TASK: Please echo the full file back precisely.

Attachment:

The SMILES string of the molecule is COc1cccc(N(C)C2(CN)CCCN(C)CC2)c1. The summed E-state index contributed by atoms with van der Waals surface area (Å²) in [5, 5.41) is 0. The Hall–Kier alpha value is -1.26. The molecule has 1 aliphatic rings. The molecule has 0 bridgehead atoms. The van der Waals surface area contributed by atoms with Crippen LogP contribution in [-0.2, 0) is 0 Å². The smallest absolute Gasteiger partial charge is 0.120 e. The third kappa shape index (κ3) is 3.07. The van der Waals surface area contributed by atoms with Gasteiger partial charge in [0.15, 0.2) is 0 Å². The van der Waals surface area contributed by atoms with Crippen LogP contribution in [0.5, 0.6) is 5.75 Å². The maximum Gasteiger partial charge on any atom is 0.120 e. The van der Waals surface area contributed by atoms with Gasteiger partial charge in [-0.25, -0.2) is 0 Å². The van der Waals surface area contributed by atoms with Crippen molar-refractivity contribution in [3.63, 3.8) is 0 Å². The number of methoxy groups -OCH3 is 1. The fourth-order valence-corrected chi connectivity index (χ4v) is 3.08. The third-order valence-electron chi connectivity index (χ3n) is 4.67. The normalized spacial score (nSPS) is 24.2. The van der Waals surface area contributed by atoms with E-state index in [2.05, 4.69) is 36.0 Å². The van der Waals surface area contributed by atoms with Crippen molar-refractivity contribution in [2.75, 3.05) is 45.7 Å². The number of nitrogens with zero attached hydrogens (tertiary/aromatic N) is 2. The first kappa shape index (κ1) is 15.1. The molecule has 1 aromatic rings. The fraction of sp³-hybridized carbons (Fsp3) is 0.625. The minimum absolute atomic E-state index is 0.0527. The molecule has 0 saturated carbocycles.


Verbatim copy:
The SMILES string of the molecule is COc1cccc(N(C)C2(CN)CCCN(C)CC2)c1. The summed E-state index contributed by atoms with van der Waals surface area (Å²) in [5, 5.41) is 0. The Hall–Kier alpha value is -1.26. The molecule has 1 aliphatic rings. The molecule has 0 bridgehead atoms. The van der Waals surface area contributed by atoms with Crippen LogP contribution in [-0.2, 0) is 0 Å². The smallest absolute Gasteiger partial charge is 0.120 e. The third kappa shape index (κ3) is 3.07. The van der Waals surface area contributed by atoms with Gasteiger partial charge in [0.15, 0.2) is 0 Å². The van der Waals surface area contributed by atoms with Crippen LogP contribution in [0.5, 0.6) is 5.75 Å². The maximum Gasteiger partial charge on any atom is 0.120 e. The van der Waals surface area contributed by atoms with Gasteiger partial charge in [-0.25, -0.2) is 0 Å². The van der Waals surface area contributed by atoms with Crippen molar-refractivity contribution in [3.63, 3.8) is 0 Å². The number of methoxy groups -OCH3 is 1. The fourth-order valence-corrected chi connectivity index (χ4v) is 3.08. The third-order valence-electron chi connectivity index (χ3n) is 4.67. The normalized spacial score (nSPS) is 24.2. The van der Waals surface area contributed by atoms with E-state index in [2.05, 4.69) is 36.0 Å². The van der Waals surface area contributed by atoms with Crippen molar-refractivity contribution in [2.75, 3.05) is 45.7 Å². The number of nitrogens with zero attached hydrogens (tertiary/aromatic N) is 2. The first kappa shape index (κ1) is 15.1. The molecule has 1 aromatic rings. The fraction of sp³-hybridized carbons (Fsp3) is 0.625. The minimum absolute atomic E-state index is 0.0527. The molecule has 0 saturated carbocycles.